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The Langlands Program is a grand unified theory of mathematics that connects two disparate continents of mathematics - number theory and harmonic analysis. It was developed by Robert Langlands in the 1960s and has since been used to solve difficult problems in both fields. Two mathematicians, Srinivasa Ramanujan and Pierre Delign, are credited with making significant contributions to the theory.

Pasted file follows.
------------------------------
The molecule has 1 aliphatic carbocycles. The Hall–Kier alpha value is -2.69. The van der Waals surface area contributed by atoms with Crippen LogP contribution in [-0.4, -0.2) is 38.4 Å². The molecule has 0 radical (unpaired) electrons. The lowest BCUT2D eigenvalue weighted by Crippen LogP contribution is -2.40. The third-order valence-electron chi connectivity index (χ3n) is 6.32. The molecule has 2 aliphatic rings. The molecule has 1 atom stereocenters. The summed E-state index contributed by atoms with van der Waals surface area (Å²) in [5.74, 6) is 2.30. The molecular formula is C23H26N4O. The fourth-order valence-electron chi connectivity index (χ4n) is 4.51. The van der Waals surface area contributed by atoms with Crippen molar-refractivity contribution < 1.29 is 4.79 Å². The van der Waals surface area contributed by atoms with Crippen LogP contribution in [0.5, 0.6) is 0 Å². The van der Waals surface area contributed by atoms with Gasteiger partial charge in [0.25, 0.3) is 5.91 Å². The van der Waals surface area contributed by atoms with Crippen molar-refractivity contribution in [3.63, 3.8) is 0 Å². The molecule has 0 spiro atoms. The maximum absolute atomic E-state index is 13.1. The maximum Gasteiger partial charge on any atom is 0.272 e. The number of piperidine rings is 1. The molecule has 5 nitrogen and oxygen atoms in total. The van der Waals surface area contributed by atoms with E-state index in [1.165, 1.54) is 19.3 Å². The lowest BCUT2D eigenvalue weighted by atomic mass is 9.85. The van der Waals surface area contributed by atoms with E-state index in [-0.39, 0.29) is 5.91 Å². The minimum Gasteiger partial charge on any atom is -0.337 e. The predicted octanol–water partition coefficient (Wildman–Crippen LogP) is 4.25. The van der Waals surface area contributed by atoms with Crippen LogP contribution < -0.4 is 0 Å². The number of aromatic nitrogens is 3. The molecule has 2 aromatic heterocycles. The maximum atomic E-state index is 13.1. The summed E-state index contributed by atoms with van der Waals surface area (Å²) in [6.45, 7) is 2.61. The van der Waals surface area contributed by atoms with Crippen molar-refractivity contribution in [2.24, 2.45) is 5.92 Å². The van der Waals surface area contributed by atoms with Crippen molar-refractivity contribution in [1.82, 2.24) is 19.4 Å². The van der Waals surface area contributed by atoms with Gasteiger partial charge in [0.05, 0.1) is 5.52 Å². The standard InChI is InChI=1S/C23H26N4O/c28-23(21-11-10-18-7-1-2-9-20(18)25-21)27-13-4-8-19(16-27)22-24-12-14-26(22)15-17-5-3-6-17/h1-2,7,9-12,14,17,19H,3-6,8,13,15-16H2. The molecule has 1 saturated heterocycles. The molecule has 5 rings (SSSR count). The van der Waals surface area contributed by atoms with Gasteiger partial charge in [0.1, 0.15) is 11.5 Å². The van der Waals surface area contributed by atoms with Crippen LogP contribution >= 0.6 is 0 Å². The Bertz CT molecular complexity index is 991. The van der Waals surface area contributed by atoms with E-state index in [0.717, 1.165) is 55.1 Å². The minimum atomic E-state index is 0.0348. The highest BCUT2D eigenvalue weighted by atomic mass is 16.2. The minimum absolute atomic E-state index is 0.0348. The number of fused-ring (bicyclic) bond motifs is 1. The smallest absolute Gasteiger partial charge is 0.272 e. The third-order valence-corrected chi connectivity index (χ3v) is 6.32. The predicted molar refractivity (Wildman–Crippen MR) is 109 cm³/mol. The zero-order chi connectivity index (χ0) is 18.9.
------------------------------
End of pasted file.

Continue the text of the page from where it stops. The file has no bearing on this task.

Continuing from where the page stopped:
**00:00:00**The Langlands Program is a grand unified theory of mathematics that connects two disparate continents of mathematics - number theory and harmonic analysis. It was developed by Robert Langlands in the 1960s and has since been used to solve difficult problems in both fields. Two mathematicians, Srinivasa Ramanujan and Pierre Delign, are credited with making significant contributions to the theory.**00:05:00**In 1637, the French lawyer turned hobbyist mathematician Pierre de Fermat scribbled an equation in his copy of Diophantus's Arithmetica. Fermat never offered a proof, claiming that it was too marvelous for the narrow margins to contain. The theorem featured a polynomial equation, a fundamental object native to the continent of number theory. These are some of the most basic equations you can write down. Just variables, with exponents, that are positive whole numbers. You may remember the Pythagorean theorem from school. The theorem was proved in the 1990s by Princeton mathematician Andrew Wiles. He used a tool from modular arithmetic to find solutions to the equation. The elliptic curve graphed on the cartesian plane shows all the pairs of real numbers that satisfy the equation, but we're also interested in the rational and integer solutions. To study these solutions, it's useful to consider the elliptic curve from another perspective. Using modular arithmetic, we can count the solutions to the equation. The graph of all of the modular solutions is displayed. The elliptic curve has 24 solutions when n equals 31.**00:10:00**The Langlands Program is a vast and ambitious project aimed at solving some of the most difficult problems in mathematics. German mathematician Gerhard Frey made a key connection between Fermat's last theorem and elliptic curves, which proved that every elliptic curve produces an infinite power series which is modular. This proved that Fermat's last theorem cannot have a solution, and thus Fermat's equation is solved.

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